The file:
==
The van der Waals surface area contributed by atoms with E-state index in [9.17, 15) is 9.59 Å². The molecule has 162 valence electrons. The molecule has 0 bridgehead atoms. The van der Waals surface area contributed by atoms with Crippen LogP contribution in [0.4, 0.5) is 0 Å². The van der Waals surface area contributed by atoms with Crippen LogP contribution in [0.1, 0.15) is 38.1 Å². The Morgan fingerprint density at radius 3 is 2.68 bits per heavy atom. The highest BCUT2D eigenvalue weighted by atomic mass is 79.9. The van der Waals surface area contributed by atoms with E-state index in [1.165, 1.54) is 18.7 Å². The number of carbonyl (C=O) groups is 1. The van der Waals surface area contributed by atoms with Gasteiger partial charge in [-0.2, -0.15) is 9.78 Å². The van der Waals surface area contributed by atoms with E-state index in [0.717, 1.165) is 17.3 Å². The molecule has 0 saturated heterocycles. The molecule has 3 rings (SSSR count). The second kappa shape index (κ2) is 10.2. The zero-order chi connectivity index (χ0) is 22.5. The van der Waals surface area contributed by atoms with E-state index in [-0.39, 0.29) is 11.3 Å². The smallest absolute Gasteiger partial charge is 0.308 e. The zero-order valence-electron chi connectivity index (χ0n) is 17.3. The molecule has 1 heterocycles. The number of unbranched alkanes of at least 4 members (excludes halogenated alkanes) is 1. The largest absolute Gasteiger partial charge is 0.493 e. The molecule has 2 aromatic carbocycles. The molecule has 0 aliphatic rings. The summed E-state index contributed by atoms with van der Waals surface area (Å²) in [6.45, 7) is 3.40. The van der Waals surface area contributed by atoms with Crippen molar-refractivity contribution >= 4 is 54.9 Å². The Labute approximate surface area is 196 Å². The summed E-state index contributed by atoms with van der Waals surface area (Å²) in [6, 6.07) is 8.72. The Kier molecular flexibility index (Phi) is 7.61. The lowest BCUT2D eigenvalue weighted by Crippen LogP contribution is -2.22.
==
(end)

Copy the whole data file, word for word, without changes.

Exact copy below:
The van der Waals surface area contributed by atoms with E-state index in [9.17, 15) is 9.59 Å². The molecule has 162 valence electrons. The molecule has 0 bridgehead atoms. The van der Waals surface area contributed by atoms with Crippen LogP contribution in [0.4, 0.5) is 0 Å². The van der Waals surface area contributed by atoms with Crippen LogP contribution in [0.1, 0.15) is 38.1 Å². The Morgan fingerprint density at radius 3 is 2.68 bits per heavy atom. The highest BCUT2D eigenvalue weighted by atomic mass is 79.9. The van der Waals surface area contributed by atoms with E-state index in [1.165, 1.54) is 18.7 Å². The number of carbonyl (C=O) groups is 1. The van der Waals surface area contributed by atoms with Gasteiger partial charge in [-0.2, -0.15) is 9.78 Å². The van der Waals surface area contributed by atoms with E-state index in [0.717, 1.165) is 17.3 Å². The molecule has 0 saturated heterocycles. The molecule has 3 rings (SSSR count). The second kappa shape index (κ2) is 10.2. The zero-order chi connectivity index (χ0) is 22.5. The van der Waals surface area contributed by atoms with E-state index in [-0.39, 0.29) is 11.3 Å². The smallest absolute Gasteiger partial charge is 0.308 e. The zero-order valence-electron chi connectivity index (χ0n) is 17.3. The molecule has 1 heterocycles. The number of unbranched alkanes of at least 4 members (excludes halogenated alkanes) is 1. The largest absolute Gasteiger partial charge is 0.493 e. The molecule has 2 aromatic carbocycles. The molecule has 0 aliphatic rings. The summed E-state index contributed by atoms with van der Waals surface area (Å²) in [6.45, 7) is 3.40. The van der Waals surface area contributed by atoms with Crippen molar-refractivity contribution >= 4 is 54.9 Å². The Labute approximate surface area is 196 Å². The summed E-state index contributed by atoms with van der Waals surface area (Å²) in [6, 6.07) is 8.72. The Kier molecular flexibility index (Phi) is 7.61. The lowest BCUT2D eigenvalue weighted by Crippen LogP contribution is -2.22.